The Star Trek universe always presents the Federation as the height of legal and moral rectitude. At least for one episode of Star Trek: Discovery, that was not the case.

The Law Applied by the UN Syria Commission to the Al-Jinah Strike is Correct – And Reflects US Doctrine: A Reply to LTC Reeves and Narramore

by Elvina Pothelet

[Elvina Pothelet is a Visiting Researcher at the Harvard Law School and a Ph.D. candidate at the University of Geneva.]

A few days ago, US Army Lieutenant Colonel Shane Reeves and Lieutenant Colonel Ward Narramore published a harsh criticism of the U.N. Commission of Inquiry (COI) on Syria for its “emphatic, and faulty, conclusion that the U.S. violated the Law of Armed Conflict (LOAC)” in an airstrike that hit a religious complex in the village of Al-Jinah. The two authors challenge both the factual and the legal findings of the Commission. In this post, I do not engage in the factual controversy – as long as the facts underlying the legal analysis are withheld from public or judicial scrutiny, everyone will inevitably retain room to influence the narrative. However, I challenge the surprising legal claim made by the authors that there is no duty to take all feasible precautions to minimize incidental civilian harm. This reading of the law contradicts a host of sources, including US military doctrine (for a strong critic of other arguments they raised see this on point reply by Adil Haque).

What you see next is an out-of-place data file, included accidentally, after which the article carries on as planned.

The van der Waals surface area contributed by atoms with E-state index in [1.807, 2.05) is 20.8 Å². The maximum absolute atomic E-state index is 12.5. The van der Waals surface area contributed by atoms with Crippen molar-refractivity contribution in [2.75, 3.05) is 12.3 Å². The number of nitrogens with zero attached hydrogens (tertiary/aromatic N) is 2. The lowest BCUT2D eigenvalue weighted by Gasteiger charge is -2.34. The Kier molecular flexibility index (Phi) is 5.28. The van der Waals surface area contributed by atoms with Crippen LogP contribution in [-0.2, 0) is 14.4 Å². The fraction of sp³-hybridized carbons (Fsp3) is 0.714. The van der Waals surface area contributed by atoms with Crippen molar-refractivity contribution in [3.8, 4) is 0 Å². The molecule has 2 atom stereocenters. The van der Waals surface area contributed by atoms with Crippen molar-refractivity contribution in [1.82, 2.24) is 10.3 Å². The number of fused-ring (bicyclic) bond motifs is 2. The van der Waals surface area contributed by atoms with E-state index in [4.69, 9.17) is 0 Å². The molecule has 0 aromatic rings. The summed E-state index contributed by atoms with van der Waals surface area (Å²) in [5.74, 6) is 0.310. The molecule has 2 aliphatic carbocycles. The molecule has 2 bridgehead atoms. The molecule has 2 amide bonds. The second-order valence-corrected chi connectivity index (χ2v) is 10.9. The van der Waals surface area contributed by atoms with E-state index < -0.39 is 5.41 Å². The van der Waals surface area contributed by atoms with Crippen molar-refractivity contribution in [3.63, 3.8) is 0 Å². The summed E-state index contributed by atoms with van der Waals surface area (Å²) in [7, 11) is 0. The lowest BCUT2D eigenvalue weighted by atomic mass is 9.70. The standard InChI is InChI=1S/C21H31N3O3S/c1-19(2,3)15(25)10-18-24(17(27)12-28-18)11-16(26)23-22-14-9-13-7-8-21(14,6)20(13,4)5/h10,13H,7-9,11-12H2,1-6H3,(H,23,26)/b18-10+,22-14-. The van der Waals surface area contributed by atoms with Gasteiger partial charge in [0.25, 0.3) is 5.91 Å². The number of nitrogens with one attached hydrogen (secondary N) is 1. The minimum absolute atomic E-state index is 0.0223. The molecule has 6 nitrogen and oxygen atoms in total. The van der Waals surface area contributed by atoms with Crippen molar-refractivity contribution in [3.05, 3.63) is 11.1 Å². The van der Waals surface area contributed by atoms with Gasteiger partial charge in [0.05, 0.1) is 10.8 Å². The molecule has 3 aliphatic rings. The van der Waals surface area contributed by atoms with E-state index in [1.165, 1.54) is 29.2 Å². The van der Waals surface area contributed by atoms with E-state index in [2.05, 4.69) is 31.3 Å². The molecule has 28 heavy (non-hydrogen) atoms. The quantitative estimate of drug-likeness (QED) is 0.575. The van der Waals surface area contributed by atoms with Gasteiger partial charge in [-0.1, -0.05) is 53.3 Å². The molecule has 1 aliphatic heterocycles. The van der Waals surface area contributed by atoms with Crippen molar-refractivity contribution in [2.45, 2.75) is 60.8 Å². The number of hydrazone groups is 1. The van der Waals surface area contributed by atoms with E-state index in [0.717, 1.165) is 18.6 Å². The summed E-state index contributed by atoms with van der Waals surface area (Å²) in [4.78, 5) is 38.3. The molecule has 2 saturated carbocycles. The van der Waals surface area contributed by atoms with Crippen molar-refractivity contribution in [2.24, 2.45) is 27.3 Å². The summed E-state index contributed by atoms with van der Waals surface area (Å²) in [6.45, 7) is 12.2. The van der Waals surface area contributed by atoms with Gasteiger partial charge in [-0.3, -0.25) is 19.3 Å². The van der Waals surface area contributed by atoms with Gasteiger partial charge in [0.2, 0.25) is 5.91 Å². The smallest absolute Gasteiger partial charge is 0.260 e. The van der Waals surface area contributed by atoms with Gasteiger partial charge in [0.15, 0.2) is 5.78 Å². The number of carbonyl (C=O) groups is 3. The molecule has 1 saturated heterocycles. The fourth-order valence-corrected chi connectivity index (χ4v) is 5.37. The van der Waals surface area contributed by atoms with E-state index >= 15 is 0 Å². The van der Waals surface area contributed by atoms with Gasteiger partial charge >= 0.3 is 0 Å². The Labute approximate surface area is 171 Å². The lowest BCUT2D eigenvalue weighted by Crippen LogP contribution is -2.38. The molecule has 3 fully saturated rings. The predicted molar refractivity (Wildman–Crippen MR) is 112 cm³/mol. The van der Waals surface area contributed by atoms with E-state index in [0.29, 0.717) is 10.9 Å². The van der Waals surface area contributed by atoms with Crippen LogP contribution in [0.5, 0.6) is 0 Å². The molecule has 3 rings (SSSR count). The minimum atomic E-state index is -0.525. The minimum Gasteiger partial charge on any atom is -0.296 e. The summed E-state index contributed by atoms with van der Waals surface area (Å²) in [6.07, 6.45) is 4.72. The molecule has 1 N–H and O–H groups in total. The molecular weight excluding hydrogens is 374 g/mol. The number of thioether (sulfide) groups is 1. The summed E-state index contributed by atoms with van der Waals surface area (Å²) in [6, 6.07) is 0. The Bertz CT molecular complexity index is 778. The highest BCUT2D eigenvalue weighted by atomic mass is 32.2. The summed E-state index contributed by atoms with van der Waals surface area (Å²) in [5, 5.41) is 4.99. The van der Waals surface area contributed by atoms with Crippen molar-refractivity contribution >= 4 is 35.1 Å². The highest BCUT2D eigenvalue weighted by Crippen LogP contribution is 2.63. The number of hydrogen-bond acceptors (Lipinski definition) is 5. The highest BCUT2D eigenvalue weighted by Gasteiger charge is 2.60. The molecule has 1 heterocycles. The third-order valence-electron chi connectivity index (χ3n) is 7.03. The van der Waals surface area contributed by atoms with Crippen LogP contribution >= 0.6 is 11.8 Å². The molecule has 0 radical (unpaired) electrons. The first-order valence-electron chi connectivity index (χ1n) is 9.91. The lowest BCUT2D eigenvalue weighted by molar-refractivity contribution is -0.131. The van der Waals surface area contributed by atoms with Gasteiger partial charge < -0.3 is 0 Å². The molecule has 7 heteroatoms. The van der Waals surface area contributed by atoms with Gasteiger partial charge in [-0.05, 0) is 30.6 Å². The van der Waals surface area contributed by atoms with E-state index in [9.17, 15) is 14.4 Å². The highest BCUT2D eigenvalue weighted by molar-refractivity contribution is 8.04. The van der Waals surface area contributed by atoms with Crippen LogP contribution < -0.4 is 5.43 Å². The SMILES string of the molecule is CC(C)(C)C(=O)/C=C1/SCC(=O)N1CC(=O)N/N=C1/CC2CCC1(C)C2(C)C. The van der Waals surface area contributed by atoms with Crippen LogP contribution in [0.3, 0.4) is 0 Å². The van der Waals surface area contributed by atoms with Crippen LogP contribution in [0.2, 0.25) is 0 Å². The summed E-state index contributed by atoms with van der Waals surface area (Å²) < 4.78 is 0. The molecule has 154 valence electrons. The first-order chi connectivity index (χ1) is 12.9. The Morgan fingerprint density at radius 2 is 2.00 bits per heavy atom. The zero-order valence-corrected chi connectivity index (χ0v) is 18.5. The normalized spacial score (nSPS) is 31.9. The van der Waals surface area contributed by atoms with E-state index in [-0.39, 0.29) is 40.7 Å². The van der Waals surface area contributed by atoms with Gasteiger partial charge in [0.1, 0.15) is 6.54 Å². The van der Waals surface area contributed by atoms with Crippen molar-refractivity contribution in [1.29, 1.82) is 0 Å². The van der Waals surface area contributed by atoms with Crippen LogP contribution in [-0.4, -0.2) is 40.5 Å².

LTC Reeves and LTC Narramore argue that the COI applied a “non-existent legal standard” when it found that “United States forces failed to take all feasible precautions to avoid or minimize incidental loss of civilian life, injury to civilians and damage to civilian objects, in violation of international humanitarian law”. Let us first note that the COI did not, as the authors argue, “impose an absolute requirement on commanders to avoid or minimize incidental loss of civilian life”, but only a duty to take all feasible precautions to achieve this aim–an obligation of means rather than of results.

According to the authors, the COI mistakenly interpreted an obligation to refrain from causing excessive civilian harm as a more demanding duty to take all feasible precautions to minimize incidental civilian harm. It supposedly did so by borrowing the standard of Art. 57(2)(a)(ii) AP I to “take all feasible precautions in the choice of means and methods of attack with a view to avoiding or minimizing incidental [civilian harm]” (emphasis added) and by unduly applying this standard to the proportionality rule (reflected in Art. 51(5)(b) and Art. 57(2)(a)(iii)).